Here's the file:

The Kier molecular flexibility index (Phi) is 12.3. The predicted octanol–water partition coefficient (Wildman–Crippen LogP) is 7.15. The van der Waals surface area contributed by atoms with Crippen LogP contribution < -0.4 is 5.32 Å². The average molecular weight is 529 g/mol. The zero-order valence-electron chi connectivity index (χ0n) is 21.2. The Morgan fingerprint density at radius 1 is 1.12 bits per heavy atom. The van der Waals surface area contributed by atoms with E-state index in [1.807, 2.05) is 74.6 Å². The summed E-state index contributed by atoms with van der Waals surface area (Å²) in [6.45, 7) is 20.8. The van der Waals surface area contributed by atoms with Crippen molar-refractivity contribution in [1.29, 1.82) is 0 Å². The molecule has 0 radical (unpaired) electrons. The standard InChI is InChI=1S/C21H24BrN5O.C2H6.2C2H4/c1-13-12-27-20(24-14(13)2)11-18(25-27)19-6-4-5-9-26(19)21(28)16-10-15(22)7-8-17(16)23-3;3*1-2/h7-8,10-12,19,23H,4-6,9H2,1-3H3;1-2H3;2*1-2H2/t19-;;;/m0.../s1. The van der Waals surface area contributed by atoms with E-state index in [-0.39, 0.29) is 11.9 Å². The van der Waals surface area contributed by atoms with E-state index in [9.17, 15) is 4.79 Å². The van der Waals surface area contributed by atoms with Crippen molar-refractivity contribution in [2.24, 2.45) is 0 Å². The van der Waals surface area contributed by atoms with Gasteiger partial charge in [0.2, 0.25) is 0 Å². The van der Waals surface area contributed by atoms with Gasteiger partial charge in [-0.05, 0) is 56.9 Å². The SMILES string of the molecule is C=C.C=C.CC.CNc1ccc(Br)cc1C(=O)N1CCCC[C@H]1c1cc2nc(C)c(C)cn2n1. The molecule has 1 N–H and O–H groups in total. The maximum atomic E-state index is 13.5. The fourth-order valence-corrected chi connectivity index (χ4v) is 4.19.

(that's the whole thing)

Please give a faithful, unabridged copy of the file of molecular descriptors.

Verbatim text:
The Kier molecular flexibility index (Phi) is 12.3. The predicted octanol–water partition coefficient (Wildman–Crippen LogP) is 7.15. The van der Waals surface area contributed by atoms with Crippen LogP contribution < -0.4 is 5.32 Å². The average molecular weight is 529 g/mol. The zero-order valence-electron chi connectivity index (χ0n) is 21.2. The Morgan fingerprint density at radius 1 is 1.12 bits per heavy atom. The van der Waals surface area contributed by atoms with E-state index in [1.807, 2.05) is 74.6 Å². The summed E-state index contributed by atoms with van der Waals surface area (Å²) in [6.45, 7) is 20.8. The van der Waals surface area contributed by atoms with Crippen molar-refractivity contribution in [1.29, 1.82) is 0 Å². The molecule has 0 radical (unpaired) electrons. The standard InChI is InChI=1S/C21H24BrN5O.C2H6.2C2H4/c1-13-12-27-20(24-14(13)2)11-18(25-27)19-6-4-5-9-26(19)21(28)16-10-15(22)7-8-17(16)23-3;3*1-2/h7-8,10-12,19,23H,4-6,9H2,1-3H3;1-2H3;2*1-2H2/t19-;;;/m0.../s1. The van der Waals surface area contributed by atoms with E-state index in [-0.39, 0.29) is 11.9 Å². The van der Waals surface area contributed by atoms with E-state index in [9.17, 15) is 4.79 Å². The van der Waals surface area contributed by atoms with Crippen molar-refractivity contribution in [2.24, 2.45) is 0 Å². The van der Waals surface area contributed by atoms with Gasteiger partial charge in [0.2, 0.25) is 0 Å². The van der Waals surface area contributed by atoms with Gasteiger partial charge in [-0.05, 0) is 56.9 Å². The SMILES string of the molecule is C=C.C=C.CC.CNc1ccc(Br)cc1C(=O)N1CCCC[C@H]1c1cc2nc(C)c(C)cn2n1. The molecule has 1 N–H and O–H groups in total. The maximum atomic E-state index is 13.5. The fourth-order valence-corrected chi connectivity index (χ4v) is 4.19.